DC Universe: Rebirth #1 review

Do you hear that?  That is the sound of readers, the world over, crying out in unison: Thank You Geoff Johns!

Let me paint a picture for you.  (figuratively of course.  Not a Sistine Chapel rendering)

Last night I went to bed, but after three short hours, I awoke and couldn’t get back to sleep.  Why?  I simply couldn’t get Rebirth out of my mind.  What was going to happen?  What surprises was I in store for?  Who was coming back to the DC Universe?  Who might die?  What twists would blindside me?  The suspense was killing me.  (Perhaps literally…lack of sleep has been known to shorten one’s lifespan)  A colleague of mine referred to May 25th as Christmas Day.  And I have to agree.  I really did feel like a kid waiting to open my presents.  And boy was it worth it!  As I write this review, I am being powered by the sheer adrenaline that I acquired from reading this comic.  (How’s that for a recommendation?)  Forget coffee or energy drinks.  Just read Rebirth and you’ll be good to go!  I feel invigorated and not at all sleep deprived.  I’ll probably crash as soon as I’m done with this article, but for now, I’m flying high as a kite.

Don’t call it a reboot.

Because it’s not.  It’s really just a tour of the current DC Universe through the eyes of an outsider, who also serves as narrator.  Seeing as how we are outsiders to the world of DC as well, he is an immediate identifier for us.  He serves as our guide into this world.  Many times, I actually found it quite eerie how his dialogue mirrored my own internal sentiments.  I should probably take a moment here to comment on the fact that if you are an absolute unyielding lover of everything New52, and can’t recognize it for both the good and bad elements it presented, you might not have the greatest time reading this book.  This story basically ascertains that their is something wrong with the DC Universe in its current state, and the narrator is not shy in pointing this out.

By now, we have most likely all seen Geoff John’s Rebirth announcement and his statement that, “I love this world, but there’s something missing”.  It’s basically the tag line that represents the idea behind Rebirth and is actually one of the narrator’s opening lines.  It’s lines like this that had me going, “mhmm mhmm mhmm.”  But it didn’t stop there.  The book is full of them.  Page after page after page, the narrator basically calls out many of the things that fans have been objecting to for the last 5 years.  In this sense, Rebirth is very much an acknowledgment of past “mistakes” and a genuine desire to make things right.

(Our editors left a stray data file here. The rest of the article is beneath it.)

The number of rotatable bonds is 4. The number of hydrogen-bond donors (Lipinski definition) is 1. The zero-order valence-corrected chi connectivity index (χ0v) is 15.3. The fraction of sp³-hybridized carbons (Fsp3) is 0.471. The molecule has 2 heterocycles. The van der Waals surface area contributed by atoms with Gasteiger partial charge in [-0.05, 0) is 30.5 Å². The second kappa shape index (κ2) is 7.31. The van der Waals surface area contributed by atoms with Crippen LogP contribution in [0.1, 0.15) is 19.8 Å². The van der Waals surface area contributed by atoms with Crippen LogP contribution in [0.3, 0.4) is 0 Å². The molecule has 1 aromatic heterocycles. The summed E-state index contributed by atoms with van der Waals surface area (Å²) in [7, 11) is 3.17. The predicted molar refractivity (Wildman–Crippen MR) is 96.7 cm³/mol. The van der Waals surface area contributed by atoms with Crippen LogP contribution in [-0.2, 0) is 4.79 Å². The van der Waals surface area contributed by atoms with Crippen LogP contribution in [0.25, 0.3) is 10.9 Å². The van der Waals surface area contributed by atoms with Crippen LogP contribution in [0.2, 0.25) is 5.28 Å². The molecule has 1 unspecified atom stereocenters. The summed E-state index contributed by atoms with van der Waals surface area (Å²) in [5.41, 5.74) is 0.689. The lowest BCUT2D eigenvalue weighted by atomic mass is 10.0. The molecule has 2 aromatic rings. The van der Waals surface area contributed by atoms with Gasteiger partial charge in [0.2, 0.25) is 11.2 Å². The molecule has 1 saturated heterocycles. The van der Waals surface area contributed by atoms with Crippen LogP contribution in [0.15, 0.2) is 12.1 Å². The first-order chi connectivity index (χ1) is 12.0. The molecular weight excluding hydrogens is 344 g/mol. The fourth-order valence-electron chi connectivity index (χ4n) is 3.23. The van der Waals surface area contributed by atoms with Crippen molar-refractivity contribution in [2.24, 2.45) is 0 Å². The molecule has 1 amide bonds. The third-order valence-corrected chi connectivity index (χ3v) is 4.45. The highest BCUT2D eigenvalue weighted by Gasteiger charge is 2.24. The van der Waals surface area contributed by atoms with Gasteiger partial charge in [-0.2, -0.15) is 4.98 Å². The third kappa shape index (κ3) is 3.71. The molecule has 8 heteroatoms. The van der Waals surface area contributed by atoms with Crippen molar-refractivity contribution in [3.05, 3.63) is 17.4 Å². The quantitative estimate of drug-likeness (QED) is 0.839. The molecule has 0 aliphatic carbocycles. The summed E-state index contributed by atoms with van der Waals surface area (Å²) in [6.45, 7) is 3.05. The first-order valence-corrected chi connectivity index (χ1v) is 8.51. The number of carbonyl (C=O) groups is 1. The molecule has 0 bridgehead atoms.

The story doesn’t actually change anything though.  We aren’t magically transported back to 2011 and pre-Flashpoint.  It’s still the New52 world, but they now know that something is wrong.  So once again, it’s not a reboot.  But things are changing.  The world knows something is amiss and wants things to be put back in order.  It’s like fate is aligning itself to make sure certain events happen no matter what.  Maybe a different set of circumstances will lead us to an end point of symmetry, but it is an end that is destined to be, regardless of how we get there.  An end that strengthens the overall world.

Honoring a Legacy

One of DC’s greatest strengths, is its pantheon of characters.  But somewhere along the line, DC lost its way, and those characters.  And I’m not just talking about the ones who weren’t in the comics anymore after the creation of the New52.  I’m also talking about the ones who remained but were, nonetheless, no longer themselves.  I’m sure that many will agree that the New52 changed quintessential elements of the DC characters.  When you change who a character is, then they become nothing more than a name and a brand image.  It’s more than just a mask and fancy code-name that makes these characters who they are.  The reason they are so loved, is because of who they are at a deeper level.  It is this level that Rebirth is trying to bring back.

Through the course of the story, we are introduced to many old characters.  But it’s done in such a way that new readers are brought up to speed while the older readers are left to reminisce.  Everything is fused together to create something new that everyone can appreciate.  Usually I would spend a large amount of time on a review like this explaining who everyone was, but since Johns did such an excellent job, I don’t really feel the need.